The recent high-profile litigation of companies, in which their accounting firm is also named for liability or negligence, is a cautionary tale for every public accounting firm.
There is no doubt, says Bill Thompson, CPA, RPLU, president of professional liability and risk management company CPA Mutual, that today claims against CPA firms are “becoming more difficult and costly to defend,” and the stakes of any potential litigation, both in the short and long-term can be increasingly devastating.
“Not only is time and money lost, but both firm and personal reputations are at stake. Of these, only money is insurable,” Thompson says. “In addition, regulatory agency proceedings, and proceedings with professional governing boards like the AICPA and state boards, can lead to sanctions and penalties, as well as a CPA losing the ability to practice. It’s just not money any more but livelihoods at stake.”
As the 2018 busy season for accountants begins, CPA Mutual has nominated several areas of risk it believes deserve special mention and attention — most notably the quality of the client. Awareness of these risks and careful practice management can help firms manage liability risks through busy season when the heat is on.
Risk management begins with the selection and retention of the right clients. Specifically, firms should develop sound client acceptance and retention policies. These policies should be tailored for service types and industries, as the risk profiles are likely to be different.
The initial screening of clients should include developing a client profile — financial metrics, management and employee information, industry focus, accounting system framework, accounting software, and the like. In addition, there is more telling data to gather, such as:
- History with previous accountants or other professional service providers
- Recent and significant litigation or customer disputes
- Recent material events or changes, adverse or otherwise
- Challenges and risks facing the client or industry
- Significant management or employee turnover
- Interaction with federal or state regulators, such as the DOL, IRS or SEC
After a year or two of experience serving the client, an even clearer picture of the quality of the client relationship will emerge.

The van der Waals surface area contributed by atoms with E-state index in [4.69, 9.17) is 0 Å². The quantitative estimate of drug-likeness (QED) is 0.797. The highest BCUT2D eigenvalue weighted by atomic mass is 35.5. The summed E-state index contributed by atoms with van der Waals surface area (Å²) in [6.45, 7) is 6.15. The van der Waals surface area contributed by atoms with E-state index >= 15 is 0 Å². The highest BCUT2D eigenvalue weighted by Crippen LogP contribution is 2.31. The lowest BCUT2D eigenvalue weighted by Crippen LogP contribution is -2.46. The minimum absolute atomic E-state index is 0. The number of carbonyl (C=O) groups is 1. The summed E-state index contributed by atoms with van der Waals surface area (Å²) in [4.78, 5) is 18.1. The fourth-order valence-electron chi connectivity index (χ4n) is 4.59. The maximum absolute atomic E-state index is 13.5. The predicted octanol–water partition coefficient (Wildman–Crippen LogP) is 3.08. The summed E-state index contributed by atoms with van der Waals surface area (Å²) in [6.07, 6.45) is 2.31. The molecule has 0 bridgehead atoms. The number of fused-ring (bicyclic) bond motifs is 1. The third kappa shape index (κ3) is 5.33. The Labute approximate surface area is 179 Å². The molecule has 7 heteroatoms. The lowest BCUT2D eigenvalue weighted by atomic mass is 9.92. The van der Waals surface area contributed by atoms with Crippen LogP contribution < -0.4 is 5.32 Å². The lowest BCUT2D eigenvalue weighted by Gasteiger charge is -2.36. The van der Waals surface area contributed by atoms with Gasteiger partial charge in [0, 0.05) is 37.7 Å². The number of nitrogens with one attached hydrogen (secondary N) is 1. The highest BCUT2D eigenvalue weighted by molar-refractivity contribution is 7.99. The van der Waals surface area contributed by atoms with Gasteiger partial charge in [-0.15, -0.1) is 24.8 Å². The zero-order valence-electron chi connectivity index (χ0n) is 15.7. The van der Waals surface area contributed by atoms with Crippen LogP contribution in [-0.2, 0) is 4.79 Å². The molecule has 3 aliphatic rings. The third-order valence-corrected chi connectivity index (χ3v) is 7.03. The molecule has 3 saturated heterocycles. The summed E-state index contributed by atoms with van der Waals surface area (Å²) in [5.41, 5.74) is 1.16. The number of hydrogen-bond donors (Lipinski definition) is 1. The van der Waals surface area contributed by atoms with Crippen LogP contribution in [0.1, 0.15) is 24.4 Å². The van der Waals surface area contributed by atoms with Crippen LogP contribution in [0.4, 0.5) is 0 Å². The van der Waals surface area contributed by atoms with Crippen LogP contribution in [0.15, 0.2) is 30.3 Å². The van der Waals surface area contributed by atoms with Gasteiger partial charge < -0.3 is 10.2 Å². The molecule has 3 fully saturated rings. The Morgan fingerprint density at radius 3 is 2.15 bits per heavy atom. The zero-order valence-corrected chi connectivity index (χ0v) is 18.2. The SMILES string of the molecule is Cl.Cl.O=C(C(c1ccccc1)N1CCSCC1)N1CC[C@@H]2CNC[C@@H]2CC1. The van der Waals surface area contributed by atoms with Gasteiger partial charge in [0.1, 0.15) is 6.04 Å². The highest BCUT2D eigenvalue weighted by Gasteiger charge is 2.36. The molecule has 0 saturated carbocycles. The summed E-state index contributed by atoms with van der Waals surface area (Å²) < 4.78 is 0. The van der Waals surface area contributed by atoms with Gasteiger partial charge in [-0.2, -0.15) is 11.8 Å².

- Is the client forthcoming, honest and cooperative?
- Does the client respect and heed advice, or ignore it?
- Are the day-to-day operations of the client well managed?
- Are there sufficient internal financial and operational controls?
- Are books and records properly maintained?
- Is there timely filing of tax returns, quarterly payments, etc.?
- Does the client promptly pay the accountant’s invoices?
- Is the margin on the client work acceptable?
With this and other information, the firm can make an informed assessment of whether to continue to serve the client or resign. While no one likes to lose a client, jettisoning a high-risk client is often — in the end — the best decision.
Next to basic client quality standards and monitoring, solid engagement letters are the single most effective risk management tool accounting firms have, notes Thompson. While most firms regularly use engagement letters, they are frequently deficient in a variety of ways.
“Too many engagement letters we’ve seen are missing widely accepted legal protection clauses, such as a limitation of liability, a detailed description of management’s responsibilities, or a tight description of the scope of services and appropriate limitations,” Thompson says. Beware also of engagement creep or de-creep between years.
Many engagement letters also suffer from copious copying. Poorly drafted letters that lack important protective provisions or contain terms unrelated to the present engagement are used over and over again, replicating and increasing the firm’s risk exposure.
“The process used to implement quality engagement letters is key to their success as a risk management tool,” says R. Peter Fontaine, managing partner at NewGate Law. Every accounting firm should consistently use a template engagement letter that is reviewed by an attorney who understands public accounting liability issues.
The template should note common areas for customizing that support alignment with the intent and promised deliverables of the engagement while still retaining up-to-date legal provisions and disclosures. And make sure that each engagement letter is also proofed for typographical errors.